Connecticut became known as the “Provision State” during the American Revolution because the colony was one of the main providers of supplies, such as guns and food, to the Continental Army. However, other than a surplus of guns and food, there was also a surplus of art coming out of this colony during this time, specifically in the form of paintings and poetry. Coincidentally, the two Connecticut men most commonly associated with the arts during this time share the same name, John Trumbull.

The painter, John Trumbull, is the more nationally recognized of the two. Born in Lebanon, Connecticut, he was the son of Governor Jonathan Trumbull. During the American Revolution, he served a short term of aide-de-camp to General Washington before traveling to London in 1780 where he was imprisoned for what the Americans had did to British Major John André.  Once released, he came back to America, but soon went back to London to study painting. It was after the war ended when his services as an artist began being needed. The new United States wanted a way of commemorating many of the major events that had taken place over the course of the seven years of the American Revolution. Beginning in 1784 and continuing the series throughout his life, John Trumbull created many of the most famous works we see in textbooks and art galleries today, including The Declaration of Independence (pictured below). Rather than simply a creative outlet, art became a new and unique way of documentation, and is a method that is still used today.

The other John Trumbull, a distant cousin of the painter, was a poet from Watertown, Connecticut. However, unlike the previously mentioned Trumbull, this Trumbull’s work became known right at the height of the American Revolution. Though he wrote many essays over the course of his time at Yale in the late 1760s, he slowly began to try his hand at satirical poetry, where he attacked everything from the education system to politics. Having a strong Whig bias, he used his art to depict the events of 1775 to positively portray the actions of the Patriot cause in his epic poem, M’Fingal.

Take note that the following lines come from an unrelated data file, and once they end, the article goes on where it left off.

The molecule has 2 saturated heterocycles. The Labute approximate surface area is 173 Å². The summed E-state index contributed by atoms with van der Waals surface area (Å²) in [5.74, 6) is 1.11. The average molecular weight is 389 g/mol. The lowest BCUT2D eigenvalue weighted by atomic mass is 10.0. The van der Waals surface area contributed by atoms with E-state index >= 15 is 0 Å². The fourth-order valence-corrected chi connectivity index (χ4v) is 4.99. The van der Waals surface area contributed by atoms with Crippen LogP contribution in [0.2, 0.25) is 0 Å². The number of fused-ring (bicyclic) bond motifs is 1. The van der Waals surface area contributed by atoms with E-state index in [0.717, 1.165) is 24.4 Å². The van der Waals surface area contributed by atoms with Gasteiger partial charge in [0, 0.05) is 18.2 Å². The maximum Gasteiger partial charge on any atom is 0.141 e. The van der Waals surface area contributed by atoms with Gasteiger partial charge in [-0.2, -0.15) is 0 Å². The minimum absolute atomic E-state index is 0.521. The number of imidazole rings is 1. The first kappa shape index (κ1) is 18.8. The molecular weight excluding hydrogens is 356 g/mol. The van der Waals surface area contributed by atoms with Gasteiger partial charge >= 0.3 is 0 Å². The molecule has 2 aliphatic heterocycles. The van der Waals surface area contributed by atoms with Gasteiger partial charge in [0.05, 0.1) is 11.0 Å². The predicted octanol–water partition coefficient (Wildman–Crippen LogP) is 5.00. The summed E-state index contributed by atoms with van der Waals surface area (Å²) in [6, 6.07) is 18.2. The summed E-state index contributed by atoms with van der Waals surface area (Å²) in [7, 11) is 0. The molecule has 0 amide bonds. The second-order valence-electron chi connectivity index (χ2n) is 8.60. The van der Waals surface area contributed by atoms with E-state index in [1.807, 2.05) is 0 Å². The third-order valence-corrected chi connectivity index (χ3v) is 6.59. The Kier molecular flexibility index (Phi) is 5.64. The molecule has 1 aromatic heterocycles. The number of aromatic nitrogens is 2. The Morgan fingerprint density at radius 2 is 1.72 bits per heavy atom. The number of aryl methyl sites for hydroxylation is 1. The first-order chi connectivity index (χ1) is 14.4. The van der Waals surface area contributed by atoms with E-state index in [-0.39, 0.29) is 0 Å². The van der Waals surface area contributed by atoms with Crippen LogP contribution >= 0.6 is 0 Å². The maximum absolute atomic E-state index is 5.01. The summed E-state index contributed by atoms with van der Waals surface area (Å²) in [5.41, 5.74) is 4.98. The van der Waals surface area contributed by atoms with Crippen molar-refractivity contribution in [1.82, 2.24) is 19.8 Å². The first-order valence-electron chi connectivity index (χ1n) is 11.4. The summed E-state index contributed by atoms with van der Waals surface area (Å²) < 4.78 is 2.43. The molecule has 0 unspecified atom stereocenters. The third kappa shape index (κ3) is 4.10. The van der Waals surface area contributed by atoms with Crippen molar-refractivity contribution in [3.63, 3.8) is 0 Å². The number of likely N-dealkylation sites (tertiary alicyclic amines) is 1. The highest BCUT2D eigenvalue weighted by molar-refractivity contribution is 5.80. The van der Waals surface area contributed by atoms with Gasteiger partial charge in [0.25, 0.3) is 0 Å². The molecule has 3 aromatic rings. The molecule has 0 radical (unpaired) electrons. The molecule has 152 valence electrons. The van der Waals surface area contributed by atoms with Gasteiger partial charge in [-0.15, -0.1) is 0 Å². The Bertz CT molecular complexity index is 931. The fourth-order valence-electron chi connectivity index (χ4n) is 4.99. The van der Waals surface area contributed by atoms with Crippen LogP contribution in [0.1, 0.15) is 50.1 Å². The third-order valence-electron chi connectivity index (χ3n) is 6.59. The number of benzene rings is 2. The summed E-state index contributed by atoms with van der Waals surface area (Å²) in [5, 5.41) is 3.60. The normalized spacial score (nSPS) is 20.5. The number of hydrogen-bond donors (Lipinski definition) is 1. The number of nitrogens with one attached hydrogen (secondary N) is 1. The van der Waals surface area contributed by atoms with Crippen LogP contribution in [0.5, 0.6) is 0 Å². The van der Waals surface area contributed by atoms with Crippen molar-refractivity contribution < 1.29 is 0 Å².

In this work, Great Britain and its assistants (i.e. Hessians, Hanoverians, etc.) were seen as great buffoons who were no match for the heroic Patriots. He specifically mentions the lack of Tory pushback against the Boston Tea Party, stating in verse, “What furies rag’d, when you in sea, In shape of Indians, drown’d the tea’…With wampum’d blankets his their laces, And, like their sweethearts, prim’d their faces: While not a Red-coat dar’d oppose, and scarce a Tory show’d his nose;” (M’Fingal, Canto III, pg. 82). With the first two of four cantos being published just before the Declaration of Independence was signed, this piece of art was meant to give hope to the colonists that independence was possible and to call to action all who wanted to help the cause. Though his writing career slowly decreased after this work, he is still considered one of the great political satirist of the time and was elected as a fellow of the American Academy of Arts and Sciences in 1791.

These two John Trumbulls were part of a major shift in early American thought that still exists today. Politics and wars no longer were viewed in their own vacuums, rather they were viewed in a more interdisciplinary way with the inclusion of art. Today, this ideology seems to be common sense, however, in the era of the late 1700s, it was (pun intended) Revolutionary.

For further reading:

Painter:

Murray, Stuart. John Trumbull: Painter of the Revolutionary War. New York:Routledge, 2015.

Angelis, Angelo. “Painting History: John Trumbull and the Battle of Bunker’s Hill.” Prospects 30 (2005): 73-85

Poet:

Cowie, Alexander. “John Trumbull as Revolutionist.” American Literature 3, no. 3 (1931): 287-295

Grasso, Christopher. “Print, Poetry, and Politics: John Trumbull and the Transformation of Public Discourse in Revolutionary America.” Early American Literature 30, no. 1 (1995): 5-31

Trumbull, John. M’Fingal. Hartford: S. Andrus and Son, 1775.

Lebanon, CT and Watertown, CT